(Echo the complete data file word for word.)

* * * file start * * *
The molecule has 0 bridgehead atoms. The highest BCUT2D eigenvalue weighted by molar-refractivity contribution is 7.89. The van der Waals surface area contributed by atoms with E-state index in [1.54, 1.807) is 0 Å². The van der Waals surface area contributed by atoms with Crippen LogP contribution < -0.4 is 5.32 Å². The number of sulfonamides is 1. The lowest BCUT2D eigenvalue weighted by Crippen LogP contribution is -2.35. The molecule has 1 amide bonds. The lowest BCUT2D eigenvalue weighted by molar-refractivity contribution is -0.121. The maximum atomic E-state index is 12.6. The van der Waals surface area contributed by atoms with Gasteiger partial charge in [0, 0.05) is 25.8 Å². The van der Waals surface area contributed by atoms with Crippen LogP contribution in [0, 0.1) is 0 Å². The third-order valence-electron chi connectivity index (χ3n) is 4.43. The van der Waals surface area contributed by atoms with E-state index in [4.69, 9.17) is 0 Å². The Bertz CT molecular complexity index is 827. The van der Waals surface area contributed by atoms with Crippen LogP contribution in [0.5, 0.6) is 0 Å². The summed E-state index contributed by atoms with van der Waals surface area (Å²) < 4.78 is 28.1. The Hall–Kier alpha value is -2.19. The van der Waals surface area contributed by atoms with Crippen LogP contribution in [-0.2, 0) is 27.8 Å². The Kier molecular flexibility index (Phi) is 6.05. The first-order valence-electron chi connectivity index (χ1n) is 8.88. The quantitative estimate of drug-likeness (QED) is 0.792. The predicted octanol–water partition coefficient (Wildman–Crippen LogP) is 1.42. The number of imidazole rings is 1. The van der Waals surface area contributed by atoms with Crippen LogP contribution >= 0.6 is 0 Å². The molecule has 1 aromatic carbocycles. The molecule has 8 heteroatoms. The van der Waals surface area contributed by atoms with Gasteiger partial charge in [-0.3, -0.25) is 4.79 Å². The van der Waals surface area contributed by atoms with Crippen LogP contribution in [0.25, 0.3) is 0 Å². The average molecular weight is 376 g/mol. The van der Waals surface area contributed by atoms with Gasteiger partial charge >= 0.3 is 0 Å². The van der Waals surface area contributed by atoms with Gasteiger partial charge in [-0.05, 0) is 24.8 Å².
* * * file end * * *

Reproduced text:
The molecule has 0 bridgehead atoms. The highest BCUT2D eigenvalue weighted by molar-refractivity contribution is 7.89. The van der Waals surface area contributed by atoms with E-state index in [1.54, 1.807) is 0 Å². The van der Waals surface area contributed by atoms with Crippen LogP contribution < -0.4 is 5.32 Å². The number of sulfonamides is 1. The lowest BCUT2D eigenvalue weighted by Crippen LogP contribution is -2.35. The molecule has 1 amide bonds. The lowest BCUT2D eigenvalue weighted by molar-refractivity contribution is -0.121. The maximum atomic E-state index is 12.6. The van der Waals surface area contributed by atoms with Gasteiger partial charge in [0, 0.05) is 25.8 Å². The van der Waals surface area contributed by atoms with Crippen LogP contribution in [0, 0.1) is 0 Å². The third-order valence-electron chi connectivity index (χ3n) is 4.43. The van der Waals surface area contributed by atoms with E-state index in [4.69, 9.17) is 0 Å². The Bertz CT molecular complexity index is 827. The van der Waals surface area contributed by atoms with Crippen LogP contribution in [0.5, 0.6) is 0 Å². The summed E-state index contributed by atoms with van der Waals surface area (Å²) < 4.78 is 28.1. The Hall–Kier alpha value is -2.19. The van der Waals surface area contributed by atoms with Crippen LogP contribution in [-0.2, 0) is 27.8 Å². The Kier molecular flexibility index (Phi) is 6.05. The first-order valence-electron chi connectivity index (χ1n) is 8.88. The quantitative estimate of drug-likeness (QED) is 0.792. The predicted octanol–water partition coefficient (Wildman–Crippen LogP) is 1.42. The number of imidazole rings is 1. The van der Waals surface area contributed by atoms with Crippen LogP contribution >= 0.6 is 0 Å². The molecule has 1 aromatic carbocycles. The molecule has 8 heteroatoms. The van der Waals surface area contributed by atoms with Gasteiger partial charge in [-0.3, -0.25) is 4.79 Å². The van der Waals surface area contributed by atoms with Crippen LogP contribution in [0.25, 0.3) is 0 Å². The average molecular weight is 376 g/mol. The van der Waals surface area contributed by atoms with Gasteiger partial charge >= 0.3 is 0 Å². The van der Waals surface area contributed by atoms with Gasteiger partial charge in [-0.05, 0) is 24.8 Å².